I am Aja Moon, a Black Female Artist from Washington, DC. I painted my first painting on June 7, 2020, just one week after closing my thriving Reiki business. I was grieving the temporary loss of my healing space, of the trust connections I had made with so many strangers, of the tears and revelations that poured in that room. From June 7 to July 7, a 30 day span, I painted 22 paintings. Each painting was a catharsis. I wasn’t trying to make beautiful art. I had a simple strategy, figure out what I was feeling, find a picture that depicted that and challenge myself to paint it. I wasn’t concerned with sales, marketing, collectors or critique. I’ve learned to trust my craftsmanship enough to believe that I can consistently create great art. I have finally taken what I learned at the Academy of Art University in San Francisco and coupled it with the pure desire to emote through the paint brush. The Academy provided a classical framework and theoretical understanding of an approach to create art. As a DC Native, I understand that there is no such thing as fitting in. DC girls don’t fit in anywhere. We are different by birth. It’s not enough to stand out, you have to give them a reason to never forget you; a reason to properly pronounce your name. Thats what I intend to do with my art. When you see it, you feel it. Every single time.
creatHER: constructing the Black Woman
creatHER: constructing the Black Woman is a seven piece collection that explores Black radiant feminine energy, tasseled and adorned in strength, tears, racism, sexism and identity. Those featured in this collection include: Judge Shannon Frison of the Massachusetts Superior Court, Issa Rae, Screenwriter and Actress, Leymah Gbowee, Liberian Peace Activist and Nobel Peace Prize Laureate (2011), The Honorable Ketanji Brown Jackson, US Supreme Court Justice, Chaka Khan, Musician and Award Winning Recording Artist, Viola Davis, Award Winning Actress and Best Selling Author and Pearl Cleage, fiction author. I chose these women, meticulously. I chose them because I could relate to them and I wasn’t afraid to see myself in their greatness. I painted larger canvases to remind myself that this is and will always be bigger than me. I wanted to offer myself to the conversation of elegance in Black Femininity, I chose these women based on my desire to push my acceptance of my greatness further. I wasn’t afraid to project my own uniqueness, intersectionality, audacity and liberation. I chose them because I am not afraid of my own light and their light reflected on me amplifies that within. I believe in my authenticity and the mastery of my craft.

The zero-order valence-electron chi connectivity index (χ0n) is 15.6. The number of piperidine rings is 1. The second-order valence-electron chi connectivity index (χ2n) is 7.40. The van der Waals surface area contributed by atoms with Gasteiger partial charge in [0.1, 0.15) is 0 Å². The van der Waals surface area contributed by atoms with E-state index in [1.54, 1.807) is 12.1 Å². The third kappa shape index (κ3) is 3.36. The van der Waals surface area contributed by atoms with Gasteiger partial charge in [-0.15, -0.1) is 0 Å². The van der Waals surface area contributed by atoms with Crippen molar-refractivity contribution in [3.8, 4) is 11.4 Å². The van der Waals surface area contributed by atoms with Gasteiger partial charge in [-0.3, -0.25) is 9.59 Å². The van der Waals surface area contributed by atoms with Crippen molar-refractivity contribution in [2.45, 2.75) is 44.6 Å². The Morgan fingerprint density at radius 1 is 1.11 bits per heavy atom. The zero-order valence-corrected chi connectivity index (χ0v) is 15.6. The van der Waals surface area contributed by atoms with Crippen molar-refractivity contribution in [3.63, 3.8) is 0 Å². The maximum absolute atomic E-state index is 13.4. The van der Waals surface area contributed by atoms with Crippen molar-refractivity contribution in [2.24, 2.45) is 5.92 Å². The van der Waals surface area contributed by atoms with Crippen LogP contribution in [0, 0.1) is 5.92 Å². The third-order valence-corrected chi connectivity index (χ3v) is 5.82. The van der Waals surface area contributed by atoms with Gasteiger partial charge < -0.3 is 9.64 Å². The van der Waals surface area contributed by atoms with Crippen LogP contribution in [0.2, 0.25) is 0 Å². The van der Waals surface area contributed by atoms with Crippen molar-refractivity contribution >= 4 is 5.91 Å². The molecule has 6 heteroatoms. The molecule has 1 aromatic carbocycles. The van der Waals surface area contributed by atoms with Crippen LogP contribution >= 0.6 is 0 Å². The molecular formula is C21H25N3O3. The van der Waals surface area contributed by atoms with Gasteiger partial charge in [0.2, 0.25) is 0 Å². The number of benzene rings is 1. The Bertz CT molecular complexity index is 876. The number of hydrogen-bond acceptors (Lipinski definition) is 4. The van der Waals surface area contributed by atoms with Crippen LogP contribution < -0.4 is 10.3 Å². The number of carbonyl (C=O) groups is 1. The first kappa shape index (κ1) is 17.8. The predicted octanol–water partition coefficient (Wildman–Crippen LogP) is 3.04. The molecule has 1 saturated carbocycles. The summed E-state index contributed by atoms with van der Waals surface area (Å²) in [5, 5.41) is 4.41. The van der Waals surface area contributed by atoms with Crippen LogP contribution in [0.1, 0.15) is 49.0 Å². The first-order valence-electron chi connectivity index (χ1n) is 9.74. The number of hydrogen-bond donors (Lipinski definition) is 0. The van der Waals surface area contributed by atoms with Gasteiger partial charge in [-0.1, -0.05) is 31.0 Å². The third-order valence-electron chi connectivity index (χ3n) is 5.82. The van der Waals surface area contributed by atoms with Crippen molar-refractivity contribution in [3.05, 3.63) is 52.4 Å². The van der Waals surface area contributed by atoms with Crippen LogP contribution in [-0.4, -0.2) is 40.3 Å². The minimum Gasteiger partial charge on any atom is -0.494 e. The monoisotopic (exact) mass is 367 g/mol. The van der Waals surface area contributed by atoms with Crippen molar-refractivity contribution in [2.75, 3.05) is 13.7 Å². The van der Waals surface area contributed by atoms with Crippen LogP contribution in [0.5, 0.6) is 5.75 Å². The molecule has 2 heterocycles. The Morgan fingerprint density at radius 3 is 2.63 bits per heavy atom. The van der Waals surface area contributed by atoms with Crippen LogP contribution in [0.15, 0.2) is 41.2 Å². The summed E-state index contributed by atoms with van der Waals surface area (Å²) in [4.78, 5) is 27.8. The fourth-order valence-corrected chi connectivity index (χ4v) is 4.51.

I thoroughly enjoyed the honor of investigating the many layers and colors of what it truly means to be a Black Woman. After spending just one year at the Academy of Art University, I was consistently confronted with my Blackness, a Blackness that I have questioned for years. I was obviously Black, but never Black enough. Instead of being a Black Woman, I was consistently conceptualizing and analyzing Black Women and I never measured up. I learned that Black Women are unique. They come in so many forms, shapes, sizes and colors. But each is different in their own way. Black Women are fearless. Black Women press against the borders and exist within the intersections. It is the intersections that matter the most. Where you can be yourself as a Black Woman, but also relate to other cultures and speak the language of their heart. With a background in healing, I synchronized my intuitive ability and research skills to explore my own boundaries as a Black Woman. I constructed this Black Woman from ashes of insecurity, sexual assault, harassment and consistently being misunderstood. I constructed this Black Woman from abandonment and disrespect. I burned down the buildings that were created by those who were blinded by my light and reshaped the broken tools provided to develop a foundation of pure, unconditional self-love. I was inspired by the elegant women in this collection who presented themselves as the standard for the sophistication that lies within this beautiful dark skin and the humility in their radiant hearts and minds. As I worked through each piece, I was captivated by the work of each of these women. I was able to read their novels, listen to their interviews and watch their rise to success. We see others reach levels of success and we often times desire to know how they’ve done it, step by step processes. By studying these women included in this collection, I was able to understand that the very first step they took was to acknowledge themselves, to acknowledge the greatness within. There is no dream or idea that is placed in your heart that you cannot achieve. These woman knew that. They didn’t initially set out to make change, they set out to follow what was placed in their hearts. Evoking change was a by product of their authenticity. I listened to them recount the many ways that they have constructed themselves out of the ashes of inferiority to their white or even male counterparts and rose to their own gleaming opulence. I am she and she is me and together we tell the story of the Black Woman.